- International cooperation to achieve the 2030 Agenda at the local and regional levels is crucial and LRGs are asking for more support to accomplish this. Sharing and learning among peers in Europe and further afield can bring positive change at local level and improve local public policies through co-inspiration.
The true implementation of SDGs will not transpire without the specific inclusion of youth, women and vulnerable groups in decision-making and related activities to contribute to achieving the SDGs.
Experiences of effective SDGs implementation
Pedro Bizarro (CEMR) spoke about how the reference framework for sustainable cities works. It assists cities in translating this European vision of sustainable cities into practice. These strategies have a connection, as well, with the cities implementation of the New Leipzig Charter.
There is a 3-step process to implement this framework:
- Identifying priorities, translating SDGs to the local processes.
- Identify what the cities are already doing for implementing the SDGs.
- Monitoring and evaluation defining an own system of indicators for each city.
At the end, it is so important to sharing knowledge with the other city participants, comparing data about the indicator results showed in the Local and Regional Voluntary Reviews. This is an important activity to learning from each other and be aware of the advances and improve opportunities each city.
Jonas Scholze (European Urban Initiative) highlighted what the European Urban Initiative is doing for the achieving of SDGs in Europe. The European Urban Initiative (EUI), funded by the European Union, supports urban areas of all sizes with innovative actions, capacity and knowledge building, as well as policy development and communication on sustainable urban development.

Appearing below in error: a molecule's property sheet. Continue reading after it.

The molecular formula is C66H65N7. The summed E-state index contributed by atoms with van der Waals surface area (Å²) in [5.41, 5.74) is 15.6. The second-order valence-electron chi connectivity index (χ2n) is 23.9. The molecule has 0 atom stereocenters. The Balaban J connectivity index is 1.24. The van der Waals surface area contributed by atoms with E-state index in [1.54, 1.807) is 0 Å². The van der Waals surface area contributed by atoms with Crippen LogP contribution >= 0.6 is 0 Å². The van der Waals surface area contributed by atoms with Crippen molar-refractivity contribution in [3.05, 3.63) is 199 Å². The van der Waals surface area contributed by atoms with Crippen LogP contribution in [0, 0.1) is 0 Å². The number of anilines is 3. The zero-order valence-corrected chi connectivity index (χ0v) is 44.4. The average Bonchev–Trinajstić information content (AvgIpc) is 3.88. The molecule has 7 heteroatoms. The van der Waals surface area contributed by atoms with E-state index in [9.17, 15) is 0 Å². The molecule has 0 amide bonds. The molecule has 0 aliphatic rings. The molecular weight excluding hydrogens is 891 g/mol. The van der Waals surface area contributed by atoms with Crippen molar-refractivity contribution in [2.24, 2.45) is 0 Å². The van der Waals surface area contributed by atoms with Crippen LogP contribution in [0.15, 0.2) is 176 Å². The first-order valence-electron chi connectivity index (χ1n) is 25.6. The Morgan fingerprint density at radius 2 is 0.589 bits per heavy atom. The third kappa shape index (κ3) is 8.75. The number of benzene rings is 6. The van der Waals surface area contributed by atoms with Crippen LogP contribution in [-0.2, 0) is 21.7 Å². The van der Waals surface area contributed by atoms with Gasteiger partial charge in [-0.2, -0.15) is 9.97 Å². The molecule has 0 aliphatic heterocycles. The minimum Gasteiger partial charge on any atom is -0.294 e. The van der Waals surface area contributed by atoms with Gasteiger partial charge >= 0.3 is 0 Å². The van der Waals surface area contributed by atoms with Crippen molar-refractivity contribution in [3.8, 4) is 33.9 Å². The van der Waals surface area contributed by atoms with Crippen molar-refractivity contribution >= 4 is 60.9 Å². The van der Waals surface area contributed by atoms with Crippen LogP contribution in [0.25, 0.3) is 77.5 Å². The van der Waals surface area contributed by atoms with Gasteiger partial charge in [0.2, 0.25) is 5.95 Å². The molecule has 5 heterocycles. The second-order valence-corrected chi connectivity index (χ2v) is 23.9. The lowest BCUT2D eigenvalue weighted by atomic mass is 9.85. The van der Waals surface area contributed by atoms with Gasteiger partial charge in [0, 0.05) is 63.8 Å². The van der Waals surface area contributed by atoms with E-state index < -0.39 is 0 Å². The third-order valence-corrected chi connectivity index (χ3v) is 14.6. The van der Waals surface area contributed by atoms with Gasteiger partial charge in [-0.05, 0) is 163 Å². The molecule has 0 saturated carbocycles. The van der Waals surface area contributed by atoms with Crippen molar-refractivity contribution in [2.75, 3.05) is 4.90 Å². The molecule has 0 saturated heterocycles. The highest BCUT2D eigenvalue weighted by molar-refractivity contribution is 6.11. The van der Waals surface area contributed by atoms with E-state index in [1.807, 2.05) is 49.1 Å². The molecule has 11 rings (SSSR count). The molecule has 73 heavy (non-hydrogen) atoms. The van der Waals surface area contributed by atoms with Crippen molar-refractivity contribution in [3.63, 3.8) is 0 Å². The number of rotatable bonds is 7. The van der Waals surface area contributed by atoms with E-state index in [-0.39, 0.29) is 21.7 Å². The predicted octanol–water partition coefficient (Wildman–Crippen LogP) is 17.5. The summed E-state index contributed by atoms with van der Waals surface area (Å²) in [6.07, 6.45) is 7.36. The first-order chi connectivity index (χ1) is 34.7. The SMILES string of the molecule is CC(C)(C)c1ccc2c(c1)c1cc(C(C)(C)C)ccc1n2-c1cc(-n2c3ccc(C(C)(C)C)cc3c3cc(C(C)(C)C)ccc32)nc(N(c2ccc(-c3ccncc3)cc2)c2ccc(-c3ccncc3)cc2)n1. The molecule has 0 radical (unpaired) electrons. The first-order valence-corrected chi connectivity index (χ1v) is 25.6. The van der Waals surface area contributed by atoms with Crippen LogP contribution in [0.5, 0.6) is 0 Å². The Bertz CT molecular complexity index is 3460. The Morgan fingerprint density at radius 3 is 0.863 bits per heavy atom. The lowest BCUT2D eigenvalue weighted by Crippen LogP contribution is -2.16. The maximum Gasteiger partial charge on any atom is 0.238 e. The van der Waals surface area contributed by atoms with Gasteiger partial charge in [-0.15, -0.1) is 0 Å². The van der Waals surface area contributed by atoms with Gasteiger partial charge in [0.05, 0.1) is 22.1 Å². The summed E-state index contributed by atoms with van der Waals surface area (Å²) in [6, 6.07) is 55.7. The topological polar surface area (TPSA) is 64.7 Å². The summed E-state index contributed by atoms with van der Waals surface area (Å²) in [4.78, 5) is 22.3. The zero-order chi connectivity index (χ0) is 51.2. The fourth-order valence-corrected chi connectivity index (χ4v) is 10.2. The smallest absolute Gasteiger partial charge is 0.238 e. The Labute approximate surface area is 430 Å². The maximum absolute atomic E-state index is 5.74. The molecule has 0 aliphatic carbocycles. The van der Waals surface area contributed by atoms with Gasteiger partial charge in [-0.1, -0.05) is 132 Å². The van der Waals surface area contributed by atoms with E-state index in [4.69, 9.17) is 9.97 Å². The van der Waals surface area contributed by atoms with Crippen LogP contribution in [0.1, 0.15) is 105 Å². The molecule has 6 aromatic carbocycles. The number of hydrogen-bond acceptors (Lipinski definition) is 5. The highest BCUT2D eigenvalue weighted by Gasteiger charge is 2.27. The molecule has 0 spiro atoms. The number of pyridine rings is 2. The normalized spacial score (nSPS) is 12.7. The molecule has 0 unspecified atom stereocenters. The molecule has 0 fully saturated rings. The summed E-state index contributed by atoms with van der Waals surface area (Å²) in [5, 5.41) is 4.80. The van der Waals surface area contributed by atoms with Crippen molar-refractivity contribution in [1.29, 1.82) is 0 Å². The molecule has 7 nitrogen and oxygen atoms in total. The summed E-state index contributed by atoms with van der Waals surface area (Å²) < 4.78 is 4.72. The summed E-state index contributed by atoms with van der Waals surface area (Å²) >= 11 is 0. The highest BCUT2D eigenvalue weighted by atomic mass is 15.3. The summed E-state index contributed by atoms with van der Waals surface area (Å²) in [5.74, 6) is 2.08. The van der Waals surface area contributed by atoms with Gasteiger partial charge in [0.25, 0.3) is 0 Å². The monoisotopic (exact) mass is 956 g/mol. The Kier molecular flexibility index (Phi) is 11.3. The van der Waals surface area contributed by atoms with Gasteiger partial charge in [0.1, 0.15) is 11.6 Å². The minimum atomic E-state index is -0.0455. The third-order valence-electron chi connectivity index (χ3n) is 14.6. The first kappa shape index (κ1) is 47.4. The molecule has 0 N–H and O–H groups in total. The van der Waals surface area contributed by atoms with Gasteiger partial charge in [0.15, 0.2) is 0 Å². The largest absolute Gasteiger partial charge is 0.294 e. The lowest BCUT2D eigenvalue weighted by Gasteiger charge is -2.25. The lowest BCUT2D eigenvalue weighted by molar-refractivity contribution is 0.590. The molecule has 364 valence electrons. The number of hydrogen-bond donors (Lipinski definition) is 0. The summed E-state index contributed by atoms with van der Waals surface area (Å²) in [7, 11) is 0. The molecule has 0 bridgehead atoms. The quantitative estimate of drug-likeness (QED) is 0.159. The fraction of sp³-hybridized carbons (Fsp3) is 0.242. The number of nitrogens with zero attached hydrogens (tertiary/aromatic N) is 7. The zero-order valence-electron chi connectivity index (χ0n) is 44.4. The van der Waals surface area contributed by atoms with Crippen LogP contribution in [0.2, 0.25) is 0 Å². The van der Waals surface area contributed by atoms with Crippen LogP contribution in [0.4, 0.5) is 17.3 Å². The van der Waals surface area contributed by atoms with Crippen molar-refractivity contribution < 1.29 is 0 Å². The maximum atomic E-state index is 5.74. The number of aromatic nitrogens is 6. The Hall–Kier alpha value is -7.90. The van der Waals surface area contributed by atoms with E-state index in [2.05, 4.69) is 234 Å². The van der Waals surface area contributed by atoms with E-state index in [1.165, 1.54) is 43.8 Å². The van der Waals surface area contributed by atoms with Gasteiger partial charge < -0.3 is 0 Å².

The EUI offers strengthening capacities for cities in design in sustainable urban development strategies, policies and practices in an integrated and participative way. Furthermore, funding innovative actions in cities and sharing knowledge and capitalising on experiences are, as well, work of this organisation. Mr Scholze, showed how advanced EUI is in its work with the cities and how it is affecting the implementation of the SDGs at the local levels.
Stina Heikkila (URBACT) mentioned how URBACT is supporting the SDGs localisation. URBACT promotes integrated development to support cities implement horizontal and vertical policy integration. Positive change can best be made when local authorities collaborate with different levels of governance (regional, national, EU) –vertical integration – and when they tackle challenges and problems in a holistic way that considers environmental, economic, and social dimensions at the same time – horizontal integration. In addition, it is so important to take into account to the citizens as an actor who legitimates all of the actions done by the multilevel authorities. This helps to build trust around the SDGs implementation.
Iraklis Stamos (Joint Research Centre) spoke about the pilot project ‘Monitoring the SDGs in the EU regions – Filling the data gaps – REGIONS2030’, launched by the European Commission’s Joint Research Centre, in collaboration with the Directorate General for Regional and Urban Policy for Eurostat and with the support of the European Parliament and the European Committee of Regions. This project is a follow-up to the latest report on the implementation of the 2030 Agenda for Sustainable Development, in which the report incentivises the creation of indicators to design a monitoring system for the Sustainable Development Goals (SDGs) at their territorial level.
Mr Stamos showed some of the indicators used by the JRC to following the advances in the SDGs implementation in the local, regional and national levels, looking for an approach of localisation of the strategies and taking into account all of the differences and particularities between the different cities and regions in the EU.
Please see the presentations shown during the meeting: